The public drainage system on my land has been tiled where the public water used to be, so a buffer should not be required.
You should contact the Drainage Authority. The Drainage Authority-authorized representative can provide documentation to the DNR about permissions obtained to tile and place fill in the public watercourse. The Drainage Authority can request the DNR to remove the buffer requirement, if they provide documentation that runoff does not occur in any remaining high flow channel of the public ditch.
An act of nature, previous landowner or I have moved the public watercourse to a different location than depicted on the PWI map and I believe the Buffer Protection Map is in error for the location of the buffer.
The Buffer Protection Map’s purpose is to inform landowners of which waters require buffers, not to show the exact location of the existing water. Landowners should provide the DNR with documentation of a permit or permission received to relocate the public watercourse to a new location, if that is how the watercourse was relocated. If only the water flow under low or normal weather conditions has been moved, and the water flow under wetter conditions still follows the former public water channel, you may need to buffer both channels. If the SWCDs, Drainage Authorities or other local governments identify errors in the map during landowner conversations, they will notify the DNR. The DNR will make corrections where appropriate and will maintain an accurate map.
There is no channel where the public water is shown. I am farming through the area or it is a grassed waterway and a buffer requirement is not reasonable.
Documentation will be needed to identify how long this condition has existed. Changes to the course, current or cross-section of a public watercourse would require a DNR permit. Please provide documentation of any permits obtained to allow farming through the public watercourse. The DNR will review any input by the SWCD for erosion and runoff pollution risk or excessive soil loss considerations, in order to make a more informed decision about the buffer requirement. In general, the DNR would encourage consideration of alternative water quality practices (check with the SWCD or BWSR) that would meet the intent of the law, instead of removal of the segment from the Buffer Protection Map. If the SWCDs, Drainage Authorities or other local governments identify errors in the map during landowner conversations, they will notify the DNR. The DNR will make corrections where appropriate and will maintain an accurate map.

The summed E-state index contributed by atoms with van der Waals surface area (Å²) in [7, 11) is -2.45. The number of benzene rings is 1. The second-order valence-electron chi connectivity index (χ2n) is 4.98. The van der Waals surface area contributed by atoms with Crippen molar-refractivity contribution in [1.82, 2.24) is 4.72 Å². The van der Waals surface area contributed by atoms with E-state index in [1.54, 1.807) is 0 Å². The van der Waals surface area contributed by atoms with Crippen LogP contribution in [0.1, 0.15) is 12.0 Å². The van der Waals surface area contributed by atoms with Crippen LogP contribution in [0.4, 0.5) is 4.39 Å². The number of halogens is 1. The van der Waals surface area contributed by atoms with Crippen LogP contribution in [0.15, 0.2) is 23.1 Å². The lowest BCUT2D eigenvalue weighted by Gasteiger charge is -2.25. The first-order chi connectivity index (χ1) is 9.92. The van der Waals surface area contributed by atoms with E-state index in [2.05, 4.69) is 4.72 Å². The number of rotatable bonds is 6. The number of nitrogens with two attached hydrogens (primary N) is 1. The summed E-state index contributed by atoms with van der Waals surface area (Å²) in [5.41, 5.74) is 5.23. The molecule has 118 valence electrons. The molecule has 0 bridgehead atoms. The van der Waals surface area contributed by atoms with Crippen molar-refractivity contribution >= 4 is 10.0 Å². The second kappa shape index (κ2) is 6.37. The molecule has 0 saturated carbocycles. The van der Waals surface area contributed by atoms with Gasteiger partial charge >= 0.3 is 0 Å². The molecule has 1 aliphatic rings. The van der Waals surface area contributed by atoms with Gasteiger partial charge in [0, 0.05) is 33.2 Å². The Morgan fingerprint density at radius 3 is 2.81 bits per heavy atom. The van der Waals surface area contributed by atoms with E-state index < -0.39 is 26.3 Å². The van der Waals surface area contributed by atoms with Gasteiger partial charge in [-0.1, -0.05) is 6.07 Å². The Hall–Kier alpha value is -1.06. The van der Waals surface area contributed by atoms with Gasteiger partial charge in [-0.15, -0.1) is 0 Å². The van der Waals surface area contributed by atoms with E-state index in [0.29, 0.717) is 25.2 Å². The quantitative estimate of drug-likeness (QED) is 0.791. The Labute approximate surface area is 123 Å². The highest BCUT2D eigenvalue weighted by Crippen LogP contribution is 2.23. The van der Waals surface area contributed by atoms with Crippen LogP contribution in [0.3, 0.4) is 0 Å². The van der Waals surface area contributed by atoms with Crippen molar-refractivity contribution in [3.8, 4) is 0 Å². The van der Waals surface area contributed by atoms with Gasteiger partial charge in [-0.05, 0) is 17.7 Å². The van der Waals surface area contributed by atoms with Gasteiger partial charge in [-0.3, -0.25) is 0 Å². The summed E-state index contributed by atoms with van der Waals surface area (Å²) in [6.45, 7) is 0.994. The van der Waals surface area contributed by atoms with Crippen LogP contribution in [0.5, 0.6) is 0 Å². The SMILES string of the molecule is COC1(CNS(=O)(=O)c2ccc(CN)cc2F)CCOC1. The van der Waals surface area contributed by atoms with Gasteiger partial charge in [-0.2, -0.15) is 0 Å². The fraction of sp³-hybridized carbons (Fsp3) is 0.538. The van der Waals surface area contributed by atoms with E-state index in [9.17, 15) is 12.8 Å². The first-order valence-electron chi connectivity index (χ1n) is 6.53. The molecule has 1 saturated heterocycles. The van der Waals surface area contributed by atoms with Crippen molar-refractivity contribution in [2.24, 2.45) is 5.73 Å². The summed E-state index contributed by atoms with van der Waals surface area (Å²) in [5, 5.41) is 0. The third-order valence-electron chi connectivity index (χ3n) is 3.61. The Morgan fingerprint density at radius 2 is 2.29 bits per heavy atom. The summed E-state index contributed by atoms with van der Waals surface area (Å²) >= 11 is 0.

The Drainage Authority believes the Buffer Protection Map is in error, or has amendments to the map as a result of a redetermination of benefits or improvement proceeding.
The authorized representative of the Drainage Authority should use the DNR registered user application tool and upload the new data to reflect changes to the map. If the changes involve an underlying designated public watercourse (altered or natural channel), please contact the appropriate DNR Area Hydrologist to coordinate the requested change in designation.
Why aren't all change requests reflected in the Buffer Map?
The DNR received nearly 4,200 change requests from registered users of the Buffer Mapping Tool by late January 2017, the cutoff for consideration for the February 2017 update of the buffer map. All of those requests were reviewed and 2,762 of them were incorporated into the buffer protection map. Change requests that meet the specific criteria of the buffer mapping project are implemented in the buffer map.